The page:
For California Catholics, the ability to worship in church this Lent is a tremendous gift
This has been a long and tumultuous year for the church-going faithful of California, particularly in San Francisco, where church doors have been shut, locked, and all but barricaded. Worshiping on devices, Bay Area Catholics endured months of separation from the true presence of our Lord. Easter and Christmas, the linchpins of the Catholic liturgical year, saw congregations divided, at home, on individual screens.
But the dark days were numbered. Led by San Francisco Archbishop Salvatore Cordileone, there were marches, petitions, and Masses employed in the battle against the City of San Francisco for the right to worship. The city government had been relentless in its size limitations on worship gatherings. Even as the state allowed retail, dining, and churches to open at a prescribed pace, the City of San Francisco denied churches that ability. At a particularly low point in August, all indoor worship was banned, and only 12 people were allowed to gather for any outdoor service.
Archbishop Cordileone’s ardent protestations garnered national attention as more states fought back against the religious discrimination that kept churches dark while establishments that feed the economy were open for business. In September 2020 the US Attorney General’s office sent a letter to San Francisco Mayor London Breed, threatening legal action if the city would not allow churches to open. Around the same time, there were cases from California and Nevada before the US Supreme Court on this very subject. In both cases, the Supreme Court voted 5-4 to uphold each state’s attendance restrictions for churches. California maintained its restrictions, and Nevada church services were limited to 50 individuals while casinos, restaurants, and amusement parks could operate at 50 percent capacity.
While these decisions were a blow, the fight to open church doors was not over. Fall of 2020 saw a sea change take place within the Supreme Court. With the passing of Justice Ruth Bader Ginsberg in September and the confirmation of Justice Amy Coney Barrett in October, churches of all denominations saw their moment to appeal. Quickly, in November, the Roman Catholic Diocese of Brooklyn and two Jewish synagogues brought forward cases in which they remonstrated New York Governor Andrew Cuomo’s restrictions on churches in COVID “hot spots.” The Supreme Court voted 5-4 to block the State of New York from imposing such limitations.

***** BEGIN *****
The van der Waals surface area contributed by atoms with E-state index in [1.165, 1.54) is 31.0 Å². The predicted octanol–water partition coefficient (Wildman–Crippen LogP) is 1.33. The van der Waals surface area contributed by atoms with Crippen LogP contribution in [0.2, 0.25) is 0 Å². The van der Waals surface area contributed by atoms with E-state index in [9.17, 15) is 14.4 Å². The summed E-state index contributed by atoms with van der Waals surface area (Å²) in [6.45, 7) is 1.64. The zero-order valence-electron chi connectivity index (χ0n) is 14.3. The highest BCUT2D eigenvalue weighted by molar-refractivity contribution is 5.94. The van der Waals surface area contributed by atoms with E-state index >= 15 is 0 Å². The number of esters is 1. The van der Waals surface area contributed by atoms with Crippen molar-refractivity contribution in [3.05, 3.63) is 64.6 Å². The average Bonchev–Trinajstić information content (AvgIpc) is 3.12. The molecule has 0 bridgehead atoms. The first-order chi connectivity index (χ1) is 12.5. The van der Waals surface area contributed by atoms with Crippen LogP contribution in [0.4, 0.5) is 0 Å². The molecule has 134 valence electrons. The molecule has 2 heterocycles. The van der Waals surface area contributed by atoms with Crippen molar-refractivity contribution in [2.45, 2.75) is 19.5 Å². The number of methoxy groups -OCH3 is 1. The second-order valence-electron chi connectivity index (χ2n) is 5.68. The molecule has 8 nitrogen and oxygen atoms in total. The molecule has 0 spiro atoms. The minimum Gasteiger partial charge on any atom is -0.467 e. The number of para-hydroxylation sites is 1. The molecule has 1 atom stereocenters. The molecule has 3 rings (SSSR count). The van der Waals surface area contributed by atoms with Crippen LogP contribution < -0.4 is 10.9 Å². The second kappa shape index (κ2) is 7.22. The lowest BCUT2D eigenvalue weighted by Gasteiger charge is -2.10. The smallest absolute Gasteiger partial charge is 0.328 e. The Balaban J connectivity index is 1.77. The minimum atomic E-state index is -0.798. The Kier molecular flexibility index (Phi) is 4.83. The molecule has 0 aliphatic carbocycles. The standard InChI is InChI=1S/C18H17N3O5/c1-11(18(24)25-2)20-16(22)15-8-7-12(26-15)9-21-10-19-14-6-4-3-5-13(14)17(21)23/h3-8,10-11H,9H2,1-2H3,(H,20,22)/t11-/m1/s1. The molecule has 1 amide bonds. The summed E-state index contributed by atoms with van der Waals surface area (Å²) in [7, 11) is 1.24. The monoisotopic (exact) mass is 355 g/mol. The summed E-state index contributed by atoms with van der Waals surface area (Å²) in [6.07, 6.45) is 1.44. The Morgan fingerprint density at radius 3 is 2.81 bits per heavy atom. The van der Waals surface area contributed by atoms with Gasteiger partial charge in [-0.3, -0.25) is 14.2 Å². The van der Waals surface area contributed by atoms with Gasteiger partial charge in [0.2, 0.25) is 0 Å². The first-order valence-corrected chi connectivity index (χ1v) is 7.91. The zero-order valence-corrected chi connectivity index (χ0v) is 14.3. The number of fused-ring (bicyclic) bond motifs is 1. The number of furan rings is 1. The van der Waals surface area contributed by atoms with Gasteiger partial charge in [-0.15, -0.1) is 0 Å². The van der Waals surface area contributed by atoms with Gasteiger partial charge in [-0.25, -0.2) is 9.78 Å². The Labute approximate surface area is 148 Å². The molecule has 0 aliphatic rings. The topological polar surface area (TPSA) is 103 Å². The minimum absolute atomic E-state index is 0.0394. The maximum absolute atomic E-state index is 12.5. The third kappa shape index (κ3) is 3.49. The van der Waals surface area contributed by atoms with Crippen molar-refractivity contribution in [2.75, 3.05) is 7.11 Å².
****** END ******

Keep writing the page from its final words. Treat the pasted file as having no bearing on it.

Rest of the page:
With such a clear volte-face from the decisions of just a few months prior, the iron was indeed hot. South Bay United Pentecostal Church in Chula Vista, CA, and Harvest Rock Church (Harvest International Ministry), which has 160 churches across California, brought cases in which they challenged California Governor Newsom’s complete ban on indoor worship throughout the state. With another 5-4 decision, the Supreme Court stood in defense of religious freedom and ruled that California cannot continue to prohibit indoor worship services. It was a long, arduous road, but religious freedom prevailed and continues to do so.
Because of these legal victories, the protest of church leaders, and the tireless hope and prayers of the faithful, here we stand: gathered together for the celebration of the Mass, receiving our Lord with hearts overflowing with joy. It was only a year ago when Lent was interrupted by the pandemic, and Easter was spent at home. For California Catholics in particular, we should never forget the desert sojourn we endured. This Lent, in which we gather safely, distanced, and masked, is already a tremendous gift — so much so that it almost doesn’t feel like Lent. We’re back in our creaky pews, nodding heads toward familiar faces (at least what look like the top halves of familiar faces), and receiving the boundless graces that can come only from the Eucharist. It is a reminder that there are no substitutes, no surrogates for the Body of Christ.
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